VATICAN CITY - Pope Benedict XVI decried the increasing commercialization of Christmas as he celebrated Christmas Eve Mass, urging the faithful to look beyond the holiday's "superficial glitter" to discover its true meaning.
Benedict, 84, presided over the Saturday night service in a packed St. Peter's Basilica, kicking off an intense two weeks of Christmas-related public appearances that will test his stamina amid signs that fatigue is starting to slow him down.
The Christmas Eve Mass was moved up to 10 p.m. from midnight several years ago to spare the pope a late night that is followed by an important Christmas Day speech. In a new concession this year, Benedict processed down the basilica's central aisle on a moving platform to spare him the long walk.
Benedict appeared tired by the end of the Mass, and a dry cough interrupted his homily.
In his homily, Benedict lamented that Christmas has become an increasingly commercial celebration that obscures the simplicity of the message of Christ's birth.
"Let us ask the Lord to help us see through the superficial glitter of this season, and to discover behind it the child in the stable in Bethlehem, so as to find true joy and true light," he said.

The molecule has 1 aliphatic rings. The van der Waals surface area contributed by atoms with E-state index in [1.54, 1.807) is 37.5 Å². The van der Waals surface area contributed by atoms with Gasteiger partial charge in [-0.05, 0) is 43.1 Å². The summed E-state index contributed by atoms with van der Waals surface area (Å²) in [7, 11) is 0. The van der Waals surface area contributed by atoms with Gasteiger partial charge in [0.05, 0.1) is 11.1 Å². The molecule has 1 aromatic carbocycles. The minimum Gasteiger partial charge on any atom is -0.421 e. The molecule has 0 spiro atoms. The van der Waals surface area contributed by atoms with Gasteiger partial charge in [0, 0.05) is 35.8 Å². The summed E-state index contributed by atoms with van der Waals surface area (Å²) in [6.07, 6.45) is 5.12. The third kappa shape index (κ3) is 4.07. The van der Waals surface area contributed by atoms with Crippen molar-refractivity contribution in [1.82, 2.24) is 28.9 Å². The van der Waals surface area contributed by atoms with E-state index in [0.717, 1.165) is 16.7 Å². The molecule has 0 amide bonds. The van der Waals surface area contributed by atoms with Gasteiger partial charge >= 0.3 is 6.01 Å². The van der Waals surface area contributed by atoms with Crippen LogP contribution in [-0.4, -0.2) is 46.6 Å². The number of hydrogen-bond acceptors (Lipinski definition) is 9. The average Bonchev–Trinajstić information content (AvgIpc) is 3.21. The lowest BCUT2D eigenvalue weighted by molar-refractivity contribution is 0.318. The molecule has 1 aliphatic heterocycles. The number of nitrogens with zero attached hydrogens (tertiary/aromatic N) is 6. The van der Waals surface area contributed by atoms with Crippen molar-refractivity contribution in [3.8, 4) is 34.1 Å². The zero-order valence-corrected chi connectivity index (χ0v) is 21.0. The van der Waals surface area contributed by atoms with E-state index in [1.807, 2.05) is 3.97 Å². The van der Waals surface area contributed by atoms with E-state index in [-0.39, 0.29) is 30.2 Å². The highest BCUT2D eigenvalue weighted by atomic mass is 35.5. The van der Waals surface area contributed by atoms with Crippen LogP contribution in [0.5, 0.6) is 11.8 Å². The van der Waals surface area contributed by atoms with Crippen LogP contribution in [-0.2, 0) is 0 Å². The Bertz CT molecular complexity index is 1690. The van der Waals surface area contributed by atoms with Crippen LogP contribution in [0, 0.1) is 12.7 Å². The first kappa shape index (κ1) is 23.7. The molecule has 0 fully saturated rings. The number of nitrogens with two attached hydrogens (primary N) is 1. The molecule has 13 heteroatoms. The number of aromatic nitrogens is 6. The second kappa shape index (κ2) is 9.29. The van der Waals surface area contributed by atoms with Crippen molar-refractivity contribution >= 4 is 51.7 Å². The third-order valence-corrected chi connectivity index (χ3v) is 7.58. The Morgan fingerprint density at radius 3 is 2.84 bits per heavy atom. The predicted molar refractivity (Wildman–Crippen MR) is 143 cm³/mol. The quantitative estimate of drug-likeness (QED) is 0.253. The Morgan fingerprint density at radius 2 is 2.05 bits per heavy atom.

It was the second time in two days that Benedict has pointed to the need to rediscover faith to confront the problems facing the world. In his end-of-year meeting Thursday with Vatican officials, Benedict said Europe's financial crisis was largely "based on the ethical crisis looming over the Old Continent."
Benedict officially launched Christmas a few hours before the evening Mass, lighting a candle in his studio window overlooking St. Peter's Square in a sign of peace, as crowds gathered to witness the unveiling of the Vatican's larger-than-life nativity scene.
Security was tight for the evening Mass, as it has been in recent years. There were no repeats of the 2008 and 2009 Christmas Eve security breaches, in which a woman with a history of psychiatric problems jumped the security barrier along the basilica's central aisle and lunged for the pope.
On Sunday, Benedict will deliver his traditional "Urbi et Orbi" speech - Latin for "to the city and the world" - from the central loggia of St. Peter's overlooking the piazza. Usually, the speech is a survey of sorts of the hardships and wars confronting humanity. He is also due to deliver Christmas greetings in dozens of languages.